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Intentional or not, Mad Max Fury Road is a brutal rebuke of action and science fiction spectacle from the past few years. It does not waste time with exposition, yet finds time for character moments, anyway. There is no plot beyond the direction in which cars travel, and world-building strikes an impressive balance between intrigue and disgust. The action is spectacular, with our heroes confronting multiple sources of danger at once. But for all its explosions and mayhem, director George Miller has focused command over the material. All the car chases are frenzied, though they are filmed clearly, without any chaos or confusion. Fury Road is also a feminist film – idiots will claim that it is misandrist – and the heroine might even represent an improvement over Ripley in the Alien films. It’s that good.

Miller opens with a flurry of voice-over and bizarre imagery, plunging us into a post-apocalyptic landscape where bands and marauders fight over gasoline and water. Now that Miller has a bigger budget than the three previous Mad Max films, he has an opportunity to show misery and desperation on a massive scale. The first big set is the Citadel, a series of cliffs and tunnels where Immortan Joe (Hugh Keays-Byrne) acts like something between a warlord and a cult leader. Swaths of the Citadel’s people are falling apart, psychologically and literally, while Joe’s disciples are brainwashed automatons who snuff paint fumes as a reward for good behavior. Imperator Furiosa (Charlize Theron) is Joe’s trusted lieutenant, at least until she diverts from a routine supply run for a more dangerous mission: she wants to rescue five young women – Joe claims them as his property – and transport them to safety. He’ll do anything to get the women back, and not just because one of them is pregnant.


Those unfamiliar with the previous Mad Max films may be surprised by the supporting role Max (Tom Hardy) serves. After the initial voiceover, his infrequent dialogue is never more than a few words. We do not see Max’s entire face for the first forty-five minutes: he’s either wearing a gag, or a grotesque steel mask. Max only gets involved with Furiosa because he’s a “blood bag” – a living hood ornament – for the cult member Nux (Nicolas Hoult) who pursues her. The first scene between Max and Furiosa is a riot of physical comedy: Max is still chained to Nux, with a car door separating them, and Miller uses the handicap as an opportunity for clever variations on fight choreography. Max eventually adopts Furiosa’s cause, as he must, and the wordless understanding between the two leads is refreshing when so many other films stop the action to strike an uneasy alliance. In the hellscape of Mad Max, the need for survival overrides any pretense of discussion.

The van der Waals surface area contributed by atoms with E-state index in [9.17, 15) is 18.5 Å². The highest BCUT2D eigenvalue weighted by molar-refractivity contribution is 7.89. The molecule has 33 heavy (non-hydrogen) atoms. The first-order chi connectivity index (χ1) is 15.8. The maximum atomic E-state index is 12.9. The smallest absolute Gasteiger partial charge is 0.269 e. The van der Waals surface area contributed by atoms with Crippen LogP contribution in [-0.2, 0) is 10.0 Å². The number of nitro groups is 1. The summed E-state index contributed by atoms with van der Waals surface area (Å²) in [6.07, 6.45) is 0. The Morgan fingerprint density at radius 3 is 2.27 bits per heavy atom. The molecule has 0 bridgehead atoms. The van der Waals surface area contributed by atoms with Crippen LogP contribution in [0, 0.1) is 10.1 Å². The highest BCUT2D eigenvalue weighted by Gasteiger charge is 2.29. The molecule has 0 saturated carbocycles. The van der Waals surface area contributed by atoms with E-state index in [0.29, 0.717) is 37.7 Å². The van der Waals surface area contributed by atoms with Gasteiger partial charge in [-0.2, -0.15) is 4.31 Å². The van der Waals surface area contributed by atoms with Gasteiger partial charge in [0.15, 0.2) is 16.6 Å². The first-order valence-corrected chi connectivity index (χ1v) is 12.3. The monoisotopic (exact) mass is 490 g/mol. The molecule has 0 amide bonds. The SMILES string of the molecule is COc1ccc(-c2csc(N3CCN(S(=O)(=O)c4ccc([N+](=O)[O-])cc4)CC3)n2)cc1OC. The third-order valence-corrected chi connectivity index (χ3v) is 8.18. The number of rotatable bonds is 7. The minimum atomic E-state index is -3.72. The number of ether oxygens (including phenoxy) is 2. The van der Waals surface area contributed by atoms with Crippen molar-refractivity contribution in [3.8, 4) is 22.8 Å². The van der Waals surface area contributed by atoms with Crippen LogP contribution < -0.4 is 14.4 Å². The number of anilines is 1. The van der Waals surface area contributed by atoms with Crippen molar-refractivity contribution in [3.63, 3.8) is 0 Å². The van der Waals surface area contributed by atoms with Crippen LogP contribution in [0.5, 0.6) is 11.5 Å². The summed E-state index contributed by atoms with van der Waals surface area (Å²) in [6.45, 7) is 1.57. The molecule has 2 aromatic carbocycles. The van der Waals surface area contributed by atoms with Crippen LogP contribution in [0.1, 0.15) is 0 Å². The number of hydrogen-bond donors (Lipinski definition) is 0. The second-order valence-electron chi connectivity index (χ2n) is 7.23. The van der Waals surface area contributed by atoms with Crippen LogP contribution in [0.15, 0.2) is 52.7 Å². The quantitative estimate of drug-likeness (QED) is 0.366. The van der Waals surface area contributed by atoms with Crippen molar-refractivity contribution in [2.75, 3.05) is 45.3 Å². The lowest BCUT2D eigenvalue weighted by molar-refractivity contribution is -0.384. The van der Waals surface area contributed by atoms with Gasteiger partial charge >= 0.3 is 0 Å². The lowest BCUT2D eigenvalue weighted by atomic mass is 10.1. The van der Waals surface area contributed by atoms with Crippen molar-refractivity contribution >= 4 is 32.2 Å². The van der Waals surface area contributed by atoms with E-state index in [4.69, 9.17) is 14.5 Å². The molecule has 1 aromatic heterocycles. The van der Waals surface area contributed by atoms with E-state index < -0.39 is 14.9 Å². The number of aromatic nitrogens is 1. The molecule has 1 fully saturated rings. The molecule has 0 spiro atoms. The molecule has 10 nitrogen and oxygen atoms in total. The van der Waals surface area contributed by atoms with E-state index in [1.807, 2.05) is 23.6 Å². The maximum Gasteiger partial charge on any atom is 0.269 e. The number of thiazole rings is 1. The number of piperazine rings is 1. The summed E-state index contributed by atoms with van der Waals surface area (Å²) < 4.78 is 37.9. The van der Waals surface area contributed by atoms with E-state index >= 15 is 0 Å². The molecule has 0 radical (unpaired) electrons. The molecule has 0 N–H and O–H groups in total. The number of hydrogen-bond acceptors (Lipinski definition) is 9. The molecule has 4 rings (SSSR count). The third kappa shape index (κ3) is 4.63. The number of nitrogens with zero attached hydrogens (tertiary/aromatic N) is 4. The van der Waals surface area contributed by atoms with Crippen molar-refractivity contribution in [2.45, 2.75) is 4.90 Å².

After Max and Furiosa join forces, the rest of a film is a furious chase across the desert. While Miller was doing press for The Road Warrior, the second Mad Max, he said Buster Keaton’s The General was a major influence, and in Fury Road that is still the case. Parts of the chase feel like one damn obstacle after another: there are henchman who can jump from car to car with ease, and there are others with guns, flamethrowers, and explosive spears. The austere landscape also adds to the power of the chase. There is no background that could serve as a distraction, and the simplicity of the road ahead means that all the imagination is put into costume and production design. Still, Miller’s action masterstroke happened during the climax: instead of heightening the scale, he simply adds more obstacles. At one point, Furiosa, Max, and others must contend with so many enemies at so many different angles that the cumulative effect is way intense, and also kind of funny. Some critics have pointed out that Mad Max films are exhausting, and I always have the opposite effect. After leaving the theater, I felt like I could go for a long sprint.

Every Mad Max film has memorable characters, whether it’s The Humungus or Master Blaster, yet no one is as compelling as Theron’s Imperator Furiosa. Like Max, she has few words, so Theron has no choice but to develop her through action and gesture. She begins with a streak of fierce independence, only to later experience anguish and protective, violent rage. Furiosa is not merely a male character that’s played by a woman: she has distinctly feminine qualities as she coerces, punches, drives, shoots, and head-butts her way to salvation. There is a brief respite in Fury Road where Furiosa and Max discover some unexpected back-up. These new characters deepen the film’s feminism since they show that Furiosa is no lone iconoclast. In Fury Road, patriarchy is the source of a world gone mad, and Max is correct is to recognize that Joe’s minions are no match for women who simply will not tolerate their bullshit anymore.